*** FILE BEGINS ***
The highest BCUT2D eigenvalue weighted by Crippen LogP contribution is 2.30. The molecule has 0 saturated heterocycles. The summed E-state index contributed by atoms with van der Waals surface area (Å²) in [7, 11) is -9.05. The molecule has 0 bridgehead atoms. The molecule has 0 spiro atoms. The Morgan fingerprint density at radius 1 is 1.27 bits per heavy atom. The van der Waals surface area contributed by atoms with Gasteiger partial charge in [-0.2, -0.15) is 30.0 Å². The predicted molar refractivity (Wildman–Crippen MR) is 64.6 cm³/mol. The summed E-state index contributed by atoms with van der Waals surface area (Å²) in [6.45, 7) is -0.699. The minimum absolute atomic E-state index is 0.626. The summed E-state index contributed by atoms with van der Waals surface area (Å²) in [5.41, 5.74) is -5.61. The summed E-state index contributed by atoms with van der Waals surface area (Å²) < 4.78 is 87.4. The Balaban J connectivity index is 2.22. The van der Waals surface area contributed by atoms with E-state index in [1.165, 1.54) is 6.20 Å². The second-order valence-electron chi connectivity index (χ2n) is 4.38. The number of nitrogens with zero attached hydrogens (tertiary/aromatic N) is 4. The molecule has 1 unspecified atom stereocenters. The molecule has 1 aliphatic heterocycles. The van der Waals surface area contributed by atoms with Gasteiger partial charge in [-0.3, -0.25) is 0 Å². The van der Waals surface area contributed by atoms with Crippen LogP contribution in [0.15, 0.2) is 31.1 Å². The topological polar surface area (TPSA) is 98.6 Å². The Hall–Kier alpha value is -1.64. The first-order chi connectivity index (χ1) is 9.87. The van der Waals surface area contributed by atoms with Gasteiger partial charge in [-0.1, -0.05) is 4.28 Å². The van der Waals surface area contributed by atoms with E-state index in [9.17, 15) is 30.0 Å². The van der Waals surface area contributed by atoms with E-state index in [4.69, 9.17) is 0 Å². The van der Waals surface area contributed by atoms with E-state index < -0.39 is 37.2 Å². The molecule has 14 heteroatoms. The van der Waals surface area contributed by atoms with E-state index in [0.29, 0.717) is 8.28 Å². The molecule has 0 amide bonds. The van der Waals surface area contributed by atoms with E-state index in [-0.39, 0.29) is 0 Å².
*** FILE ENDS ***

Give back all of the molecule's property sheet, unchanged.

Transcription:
The highest BCUT2D eigenvalue weighted by Crippen LogP contribution is 2.30. The molecule has 0 saturated heterocycles. The summed E-state index contributed by atoms with van der Waals surface area (Å²) in [7, 11) is -9.05. The molecule has 0 bridgehead atoms. The molecule has 0 spiro atoms. The Morgan fingerprint density at radius 1 is 1.27 bits per heavy atom. The van der Waals surface area contributed by atoms with Gasteiger partial charge in [-0.2, -0.15) is 30.0 Å². The predicted molar refractivity (Wildman–Crippen MR) is 64.6 cm³/mol. The summed E-state index contributed by atoms with van der Waals surface area (Å²) in [6.45, 7) is -0.699. The minimum absolute atomic E-state index is 0.626. The summed E-state index contributed by atoms with van der Waals surface area (Å²) in [5.41, 5.74) is -5.61. The summed E-state index contributed by atoms with van der Waals surface area (Å²) < 4.78 is 87.4. The Balaban J connectivity index is 2.22. The van der Waals surface area contributed by atoms with E-state index in [1.165, 1.54) is 6.20 Å². The second-order valence-electron chi connectivity index (χ2n) is 4.38. The number of nitrogens with zero attached hydrogens (tertiary/aromatic N) is 4. The molecule has 1 unspecified atom stereocenters. The molecule has 1 aliphatic heterocycles. The van der Waals surface area contributed by atoms with Gasteiger partial charge in [-0.3, -0.25) is 0 Å². The van der Waals surface area contributed by atoms with Crippen LogP contribution in [0.15, 0.2) is 31.1 Å². The topological polar surface area (TPSA) is 98.6 Å². The Hall–Kier alpha value is -1.64. The first-order chi connectivity index (χ1) is 9.87. The van der Waals surface area contributed by atoms with Gasteiger partial charge in [-0.1, -0.05) is 4.28 Å². The van der Waals surface area contributed by atoms with E-state index in [9.17, 15) is 30.0 Å². The van der Waals surface area contributed by atoms with E-state index in [4.69, 9.17) is 0 Å². The van der Waals surface area contributed by atoms with E-state index < -0.39 is 37.2 Å². The molecule has 14 heteroatoms. The van der Waals surface area contributed by atoms with E-state index in [0.29, 0.717) is 8.28 Å². The molecule has 0 amide bonds. The van der Waals surface area contributed by atoms with E-state index in [-0.39, 0.29) is 0 Å².